California is home to some of the most beautiful beaches in the world. But in our state, not all beaches are created equal. That becomes painfully clear if you drive 50 miles north of Los Angeles to Oxnard, where the beaches have been seized by corporate polluters, marred by industrial waste and devastated by three fossil-fuel power plants that sit along the shoreline.
Oxnard has more coastal power plants than any other city in the state, and not coincidentally, its population is predominantly Latino and low-income. Oxnard became an environmental sacrifice zone when power plants were first constructed over 60 years ago and, for decades, corporations have targeted Oxnard as a dumping site. They have profited from the city’s environmental destruction and left behind hazardous waste that continues to threaten the health and safety of its residents.
Now, the fossil fuel giant NRG Energy plans to build a fourth plant to provide extra electricity for the region — the Puente Power Project — on Oxnard’s beachfront.
While Oxnard’s City Council, state and federal representatives, and residents oppose this project, Puente’s fate will be decided by two state agencies — the Public Utilities Commission (CPUC) and the Energy Commission (CEC). Last month, over the objections of NRG Energy, CEC ordered a study of alternative energy sources to the Puente power plant. The study found that alternatives such as solar power and energy storage are available; the fossil fuel plant is not the only option.
The study proved what we have long known — the Puente plant is an obsolete solution to our 21st century problems. At a time when California is planning to transition to 100 percent clean energy by 2045, the Puente power plant is an unnecessary project that would shackle Oxnard to the dying fossil fuels industry, while the rest of California develops the technology to meet local energy demands in cheaper, cleaner ways.
Puente is not only an impractical project but also an expensive one. It will drive up electricity prices for Oxnard’s poor residents and subject them to volatile swings in the price of natural gas. And it is possible that once plant construction is completed in 2020, it may never even be turned on.
Meanwhile, clean energy alternatives not only have become cheaper but will continue to become more accessible. The cost of clean energy generation and storage has dropped dramatically over the past few years, and that trend is projected to continue strongly. While California is making smart investments to protect our environment and transition to 100 percent clean energy, the Puente Power Project would unnecessarily pollute our air and devote resources to an outdated and costly technology.
This plant would also do nothing to bolster the local or regional economy. Power plants in Oxnard, where per capita income is roughly $20,000 a year, have prevented the city from taking advantage of California’s coastal tourism and recreation industries, which could bring in millions of dollars a year to the local economy. A clean energy alternative to Puente could create more than 715 jobs in the Oxnard area for a fraction of the cost and would build a stronger, more inclusive and more sustainable economy in Ventura County.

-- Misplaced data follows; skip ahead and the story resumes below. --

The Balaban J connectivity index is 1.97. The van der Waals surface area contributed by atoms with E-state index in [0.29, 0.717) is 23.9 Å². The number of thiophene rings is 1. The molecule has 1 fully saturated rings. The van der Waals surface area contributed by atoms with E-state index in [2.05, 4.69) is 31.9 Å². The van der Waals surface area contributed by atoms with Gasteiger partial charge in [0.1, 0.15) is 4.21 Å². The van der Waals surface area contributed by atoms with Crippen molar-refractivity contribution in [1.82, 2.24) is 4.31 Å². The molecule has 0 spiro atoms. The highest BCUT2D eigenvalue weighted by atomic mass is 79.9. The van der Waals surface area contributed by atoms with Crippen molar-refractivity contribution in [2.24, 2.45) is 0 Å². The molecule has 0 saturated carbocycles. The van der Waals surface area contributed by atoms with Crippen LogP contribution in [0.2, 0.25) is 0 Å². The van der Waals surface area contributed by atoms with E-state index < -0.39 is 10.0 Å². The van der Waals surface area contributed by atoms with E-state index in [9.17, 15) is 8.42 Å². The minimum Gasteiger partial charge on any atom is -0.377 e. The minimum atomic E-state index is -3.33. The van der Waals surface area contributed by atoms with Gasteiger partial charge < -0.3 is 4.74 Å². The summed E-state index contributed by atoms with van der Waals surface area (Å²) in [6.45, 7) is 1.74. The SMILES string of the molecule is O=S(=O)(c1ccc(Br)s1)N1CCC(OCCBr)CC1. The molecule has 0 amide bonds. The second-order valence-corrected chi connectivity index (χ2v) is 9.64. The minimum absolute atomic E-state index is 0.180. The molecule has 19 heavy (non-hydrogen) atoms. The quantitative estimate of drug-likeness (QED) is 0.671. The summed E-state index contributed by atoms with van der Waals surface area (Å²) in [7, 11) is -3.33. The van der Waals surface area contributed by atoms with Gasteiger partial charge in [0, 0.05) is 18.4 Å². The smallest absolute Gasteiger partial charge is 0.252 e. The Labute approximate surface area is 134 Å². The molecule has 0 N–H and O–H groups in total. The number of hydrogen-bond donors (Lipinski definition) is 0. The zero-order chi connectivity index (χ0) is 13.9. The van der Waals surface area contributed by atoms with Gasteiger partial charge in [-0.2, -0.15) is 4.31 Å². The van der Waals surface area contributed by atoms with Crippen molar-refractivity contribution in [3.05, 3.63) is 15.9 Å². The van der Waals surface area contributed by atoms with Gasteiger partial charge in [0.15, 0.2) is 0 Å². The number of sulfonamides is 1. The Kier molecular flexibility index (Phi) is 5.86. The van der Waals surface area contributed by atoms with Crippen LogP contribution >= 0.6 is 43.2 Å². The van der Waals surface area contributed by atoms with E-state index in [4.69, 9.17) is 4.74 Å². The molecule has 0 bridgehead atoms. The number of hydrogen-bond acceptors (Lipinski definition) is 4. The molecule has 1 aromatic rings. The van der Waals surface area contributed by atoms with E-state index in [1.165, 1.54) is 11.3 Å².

From an investment perspective, building another dirty fossil fuel plant in Oxnard is just plain dumb.
Not to mention the costs on the health and well-being of Oxnard residents. According to the CalEPA, the city ranks in the top 10 percent of communities in the state that are most burdened by pollution. It is no surprise then that Oxnard has higher asthma rates than 90 percent of California, even though it is a coastal city.
California has become a global leader on combating climate change and pursuing environmental justice while building a stronger economy, based on clean, renewable energy. Puente would leave a dark, permanent stain on our state’s environmental leadership and extend the legacy of injustice that has burdened the Oxnard community for too long.
Corporate polluters, like NRG, target communities like Oxnard because they can. They see the Oxnard coastline as an industrial site, and now they want to pile on with a plant that is dirty, expensive and unfair. Let’s call Puente what it really is — another way for corporate interests to profit off of Oxnard’s poor residents and people of color.
At a California Energy Commission hearing on Thursday, the agency reviewed a study by the state’s grid operator finding clean energy alternatives can meet the region’s needs at similar cost, with cleantech experts showing renewables could actually save ratepayers millions of dollars given rapidly falling solar and battery storage costs. The local community showed up en masse to demand the Energy Commission choose an alternative that values clean air for the people of Oxnard.
The California Energy Commission has an obligation to protect all communities. The CEC must reject Puente’s application and continue the work of building a clean power system designed for the 21st century. Together, we all must stand united for the clean, sustainable future Oxnard fully deserves.
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